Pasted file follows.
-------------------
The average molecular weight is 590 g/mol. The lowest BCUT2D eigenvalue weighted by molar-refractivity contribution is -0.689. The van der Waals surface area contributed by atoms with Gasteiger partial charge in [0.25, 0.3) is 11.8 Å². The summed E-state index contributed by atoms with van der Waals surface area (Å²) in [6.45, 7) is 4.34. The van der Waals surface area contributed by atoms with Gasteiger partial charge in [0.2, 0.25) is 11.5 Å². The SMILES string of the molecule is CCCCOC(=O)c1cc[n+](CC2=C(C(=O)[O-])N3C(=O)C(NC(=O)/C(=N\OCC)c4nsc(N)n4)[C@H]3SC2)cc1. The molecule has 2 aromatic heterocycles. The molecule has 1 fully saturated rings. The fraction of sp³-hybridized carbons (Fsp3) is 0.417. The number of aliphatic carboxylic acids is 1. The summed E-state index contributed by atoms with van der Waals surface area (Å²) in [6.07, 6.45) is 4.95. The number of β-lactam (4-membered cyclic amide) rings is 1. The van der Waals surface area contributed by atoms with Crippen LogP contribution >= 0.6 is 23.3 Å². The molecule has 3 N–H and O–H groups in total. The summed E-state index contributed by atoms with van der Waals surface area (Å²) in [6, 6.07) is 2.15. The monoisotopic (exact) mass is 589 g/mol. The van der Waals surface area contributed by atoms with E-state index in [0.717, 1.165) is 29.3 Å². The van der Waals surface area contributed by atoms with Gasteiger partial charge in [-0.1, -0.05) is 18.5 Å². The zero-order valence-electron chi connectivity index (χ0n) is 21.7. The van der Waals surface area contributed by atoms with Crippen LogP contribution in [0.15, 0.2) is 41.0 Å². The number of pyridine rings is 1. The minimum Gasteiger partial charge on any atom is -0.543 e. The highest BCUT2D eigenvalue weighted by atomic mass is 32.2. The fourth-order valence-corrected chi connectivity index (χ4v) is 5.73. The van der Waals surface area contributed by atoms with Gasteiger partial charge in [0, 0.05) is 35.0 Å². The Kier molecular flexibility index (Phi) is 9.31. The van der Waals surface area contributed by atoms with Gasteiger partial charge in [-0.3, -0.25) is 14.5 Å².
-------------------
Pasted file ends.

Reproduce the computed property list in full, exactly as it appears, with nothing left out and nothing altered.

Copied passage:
The average molecular weight is 590 g/mol. The lowest BCUT2D eigenvalue weighted by molar-refractivity contribution is -0.689. The van der Waals surface area contributed by atoms with Gasteiger partial charge in [0.25, 0.3) is 11.8 Å². The summed E-state index contributed by atoms with van der Waals surface area (Å²) in [6.45, 7) is 4.34. The van der Waals surface area contributed by atoms with Gasteiger partial charge in [0.2, 0.25) is 11.5 Å². The SMILES string of the molecule is CCCCOC(=O)c1cc[n+](CC2=C(C(=O)[O-])N3C(=O)C(NC(=O)/C(=N\OCC)c4nsc(N)n4)[C@H]3SC2)cc1. The molecule has 2 aromatic heterocycles. The molecule has 1 fully saturated rings. The fraction of sp³-hybridized carbons (Fsp3) is 0.417. The number of aliphatic carboxylic acids is 1. The summed E-state index contributed by atoms with van der Waals surface area (Å²) in [6.07, 6.45) is 4.95. The number of β-lactam (4-membered cyclic amide) rings is 1. The van der Waals surface area contributed by atoms with Crippen LogP contribution >= 0.6 is 23.3 Å². The molecule has 3 N–H and O–H groups in total. The summed E-state index contributed by atoms with van der Waals surface area (Å²) in [6, 6.07) is 2.15. The monoisotopic (exact) mass is 589 g/mol. The van der Waals surface area contributed by atoms with E-state index in [0.717, 1.165) is 29.3 Å². The van der Waals surface area contributed by atoms with Gasteiger partial charge in [-0.1, -0.05) is 18.5 Å². The zero-order valence-electron chi connectivity index (χ0n) is 21.7. The van der Waals surface area contributed by atoms with Crippen LogP contribution in [0.15, 0.2) is 41.0 Å². The number of pyridine rings is 1. The minimum Gasteiger partial charge on any atom is -0.543 e. The highest BCUT2D eigenvalue weighted by atomic mass is 32.2. The fourth-order valence-corrected chi connectivity index (χ4v) is 5.73. The van der Waals surface area contributed by atoms with Gasteiger partial charge in [0, 0.05) is 35.0 Å². The Kier molecular flexibility index (Phi) is 9.31. The van der Waals surface area contributed by atoms with Gasteiger partial charge in [-0.3, -0.25) is 14.5 Å².